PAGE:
NEW YORK ( TheStreet) --The rollercoaster ride that has characterized precious metals markets this year continues, with silver prices hitting recent highs above $25 before heading lower.
This volatility has extended to silver-streaming company
(SLW - Get Report)
as well, which is trading nearly 30% lower on the year, even after its rally during the summer months. But as the broader metals market attempts to stabilize, the stock's weakness has run its course and long-term opportunities can be seen at current levels.
So, while we have seen some major declines in the company's year-over-year earnings, there is mounting evidence that the worst days are behind us and that Silver Wheaton is positioned once again to start producing the stronger earnings numbers seen in the past.
During the second quarter, Silver Wheaton's production rose to a record at 8.6 million silver-equivalent ounces -- a yearly increase of nearly 30%. Rising productivity, however, failed to generate similar increases in sales. Annualized sales were only higher by 4% for the period, coming in at 7.2 million ounces.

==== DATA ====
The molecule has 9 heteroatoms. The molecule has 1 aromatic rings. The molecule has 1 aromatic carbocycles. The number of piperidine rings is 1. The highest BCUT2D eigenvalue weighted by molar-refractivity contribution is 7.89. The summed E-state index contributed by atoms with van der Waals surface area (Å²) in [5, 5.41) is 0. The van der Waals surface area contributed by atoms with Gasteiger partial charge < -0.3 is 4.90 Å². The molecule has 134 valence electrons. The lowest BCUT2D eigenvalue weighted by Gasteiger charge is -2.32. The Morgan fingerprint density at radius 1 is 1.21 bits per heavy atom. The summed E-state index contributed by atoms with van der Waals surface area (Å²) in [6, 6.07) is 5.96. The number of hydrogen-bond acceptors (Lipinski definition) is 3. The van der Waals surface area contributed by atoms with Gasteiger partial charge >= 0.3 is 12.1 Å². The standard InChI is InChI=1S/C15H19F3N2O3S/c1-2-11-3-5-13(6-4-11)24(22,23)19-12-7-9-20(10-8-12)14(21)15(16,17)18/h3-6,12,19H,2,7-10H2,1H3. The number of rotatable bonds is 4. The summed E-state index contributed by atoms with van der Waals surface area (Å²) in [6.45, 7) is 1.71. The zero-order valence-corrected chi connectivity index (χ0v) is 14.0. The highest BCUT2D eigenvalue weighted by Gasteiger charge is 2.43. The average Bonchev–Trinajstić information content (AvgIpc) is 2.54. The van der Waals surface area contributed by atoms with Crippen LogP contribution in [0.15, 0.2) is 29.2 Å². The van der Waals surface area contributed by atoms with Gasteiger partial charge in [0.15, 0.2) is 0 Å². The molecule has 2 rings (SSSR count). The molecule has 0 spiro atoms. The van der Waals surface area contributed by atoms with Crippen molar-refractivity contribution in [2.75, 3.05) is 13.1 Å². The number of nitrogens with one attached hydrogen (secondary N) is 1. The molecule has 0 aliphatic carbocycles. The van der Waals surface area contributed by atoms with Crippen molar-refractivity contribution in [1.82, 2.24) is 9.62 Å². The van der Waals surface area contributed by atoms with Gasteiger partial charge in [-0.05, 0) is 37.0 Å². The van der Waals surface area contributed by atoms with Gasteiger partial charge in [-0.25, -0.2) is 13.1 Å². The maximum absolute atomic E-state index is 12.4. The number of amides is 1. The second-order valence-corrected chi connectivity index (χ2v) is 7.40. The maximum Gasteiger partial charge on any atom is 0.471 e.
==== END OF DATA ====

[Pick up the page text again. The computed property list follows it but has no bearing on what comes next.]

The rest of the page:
But where Silver Wheaton really establishes itself as a industry leader with its streaming model is in its ability to keep silver costs low, at an average of $4.14 per ounce.
For long-term investors, most of the attraction in Silver Wheaton comes from the company's contracts to buy metal from miners at pre-determined prices, thus reducing operating risks and exposure to fluctuations in metals prices.
Nevertheless, weak points can be seen in recent earnings and revenues numbers, as a 20% decline in sales prices weighed on both. Operating margins declined by more than 20%, earnings fell to $91 million, and revenues were 17 percent lower than last year's, coming in at $167 million.
But even with these negatives, Silver Wheaton's margins are holding above 55%, which indicates highly efficient operational activities and strong positioning in the sector.
The company's low cost structure and superior business model have been aided by increased metals demand in emerging markets (particularly India and China), which helped propel stock values higher over the summer.